A couple of examples of what we talked about on Saturday: what is known as ‘the gender pay gap’. It is supposedly getting smaller, this gap. Hooray – or it would be hooray if not for the fact that it’s been getting smaller since the fashion for mature, affluent, extremely highly paid males of a certain type to start declaring themselves female (and of course, their income to have been earned by a female) when they are at the peak of their six- or seven-figure salaried careers. It will not take many multi-million pound earners doing that to make the ‘gender pay gap’ completely disappear.

And here’s one I learned from the Women’s Budget Group on Saturday. The average pension pot for a man on retirement in this country is £175k. Obviously, most of us don’t have that much – big earners always make averages look enormous to most people – but the average pension pot for a woman on retirement is £17k. So most women are likely to end their lives in poverty – their reward for accepting pension-destroying gaps in their careers to fulfill family and other caring responsibilities.

Invisible women by Caroline Criado Perez - book cover

You can read Invisible Women by Caroline Criado Perez for a million more such examples – but please also do this: please help the population at large to get their heads round the idea that Woman’s Place UK is not a hate-filled, anti-trans organisation, nor do its members spend much of their time talking about trans people. WPUK is an organisation with an extremely inflammatory and historically frowned upon goal – that of facilitating women coming together to think, to talk, and to act, on their own terms. The task I have just given you can be done by the very simple method of finding out a bit more, checking the evidence for all those claims about terrible things happening to trans people. Have a think about the notion that feminists in general, and WPUK in particular, are somehow to blame, and *please* get your head around the fact that that video eternally doing the rounds on social media of some women giving a slide show is not as is claimed, a WPUK meeting (that is the only evidence I’ve ever seen anyone come up with to demonstrate WPUK is anything less than inclusive and respectful, and it is a fake.)  Then please go talk to people about what you find out.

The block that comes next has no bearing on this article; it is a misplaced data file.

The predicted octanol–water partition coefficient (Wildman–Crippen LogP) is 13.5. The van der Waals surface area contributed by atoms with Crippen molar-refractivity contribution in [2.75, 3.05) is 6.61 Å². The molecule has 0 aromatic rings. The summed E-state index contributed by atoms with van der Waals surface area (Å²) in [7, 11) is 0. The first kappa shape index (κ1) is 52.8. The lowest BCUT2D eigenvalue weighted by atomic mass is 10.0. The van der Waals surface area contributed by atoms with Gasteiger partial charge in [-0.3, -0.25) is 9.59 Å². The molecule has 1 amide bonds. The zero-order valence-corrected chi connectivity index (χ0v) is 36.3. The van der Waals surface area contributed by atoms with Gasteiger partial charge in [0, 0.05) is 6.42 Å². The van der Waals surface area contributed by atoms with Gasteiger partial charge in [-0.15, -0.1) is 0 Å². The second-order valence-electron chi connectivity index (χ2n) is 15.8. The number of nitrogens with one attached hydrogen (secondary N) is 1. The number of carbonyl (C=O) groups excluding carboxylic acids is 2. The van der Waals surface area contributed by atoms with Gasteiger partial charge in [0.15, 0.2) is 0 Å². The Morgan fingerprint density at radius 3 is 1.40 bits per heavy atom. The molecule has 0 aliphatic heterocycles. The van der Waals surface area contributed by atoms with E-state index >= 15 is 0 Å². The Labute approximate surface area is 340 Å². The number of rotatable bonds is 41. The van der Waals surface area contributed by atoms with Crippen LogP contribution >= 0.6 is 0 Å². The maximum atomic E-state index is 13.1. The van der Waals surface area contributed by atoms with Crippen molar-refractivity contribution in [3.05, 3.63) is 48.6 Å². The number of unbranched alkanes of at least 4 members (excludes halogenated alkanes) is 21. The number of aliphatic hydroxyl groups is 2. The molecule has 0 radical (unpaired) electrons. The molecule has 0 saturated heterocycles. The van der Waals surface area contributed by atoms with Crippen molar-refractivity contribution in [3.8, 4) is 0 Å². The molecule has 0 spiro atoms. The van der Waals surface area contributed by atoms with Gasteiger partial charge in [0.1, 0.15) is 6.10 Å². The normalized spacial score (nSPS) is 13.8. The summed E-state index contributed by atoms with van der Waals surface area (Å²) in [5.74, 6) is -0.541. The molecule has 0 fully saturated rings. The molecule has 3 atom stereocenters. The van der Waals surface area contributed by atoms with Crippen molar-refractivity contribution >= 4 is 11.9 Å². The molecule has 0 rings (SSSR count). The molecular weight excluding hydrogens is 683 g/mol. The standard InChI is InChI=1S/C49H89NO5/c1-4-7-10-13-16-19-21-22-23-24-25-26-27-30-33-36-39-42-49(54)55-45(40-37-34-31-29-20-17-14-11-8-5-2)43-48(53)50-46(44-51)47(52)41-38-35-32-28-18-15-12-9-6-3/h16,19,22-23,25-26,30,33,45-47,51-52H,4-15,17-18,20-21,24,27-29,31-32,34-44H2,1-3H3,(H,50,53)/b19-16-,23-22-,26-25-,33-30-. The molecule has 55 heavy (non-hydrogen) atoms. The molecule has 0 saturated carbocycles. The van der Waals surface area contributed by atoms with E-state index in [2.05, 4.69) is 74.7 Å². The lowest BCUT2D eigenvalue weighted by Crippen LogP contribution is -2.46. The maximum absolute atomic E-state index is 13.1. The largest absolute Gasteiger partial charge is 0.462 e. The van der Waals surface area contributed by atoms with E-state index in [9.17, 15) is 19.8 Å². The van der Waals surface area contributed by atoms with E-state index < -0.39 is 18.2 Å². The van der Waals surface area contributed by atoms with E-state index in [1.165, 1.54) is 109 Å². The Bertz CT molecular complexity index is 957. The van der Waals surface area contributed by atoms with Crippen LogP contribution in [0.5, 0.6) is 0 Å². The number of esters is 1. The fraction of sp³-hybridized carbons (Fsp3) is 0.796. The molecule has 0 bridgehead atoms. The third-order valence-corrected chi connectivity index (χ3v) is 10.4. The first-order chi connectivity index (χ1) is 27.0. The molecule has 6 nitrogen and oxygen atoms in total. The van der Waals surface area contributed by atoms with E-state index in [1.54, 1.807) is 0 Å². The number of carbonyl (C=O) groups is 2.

We are talking to each other

Now a few more people have realised that there is an issue here, and that freedom of thought, speech and association do, after all, apply to women (even those you don’t agree with) many groups are responding by saying “oh, we get it now. Let’s arrange for women to talk to LGBT groups about trans rights”. Sorry, but we’re way beyond that. Sure, we will talk to LGBT groups along the way but we have spoken to, and listened to, trans people all along. Right now, women are busy talking to women, working out what we need to discuss, what we need to be telling the world, and how we’re going to protect and nurture women’s right to meet and learn and act together, on our own terms. This will need to go on, and to grow, until we as a sex-class have grown out of that tendency to let others give our things away and assume we’ll ‘just be nice’ about it.

Come the time, anyone who wants to talk about including anyone who says so in the category of women as a sex-class will need to make sure they get the views of all kinds of women, not just a few political nerds who claim to be the representatives of diverse and far-flung communities – I mean a big, public conversation – and then they will have to tell us how they intend to apply sex self-ID without damaging the interests or personal safety of women and girls.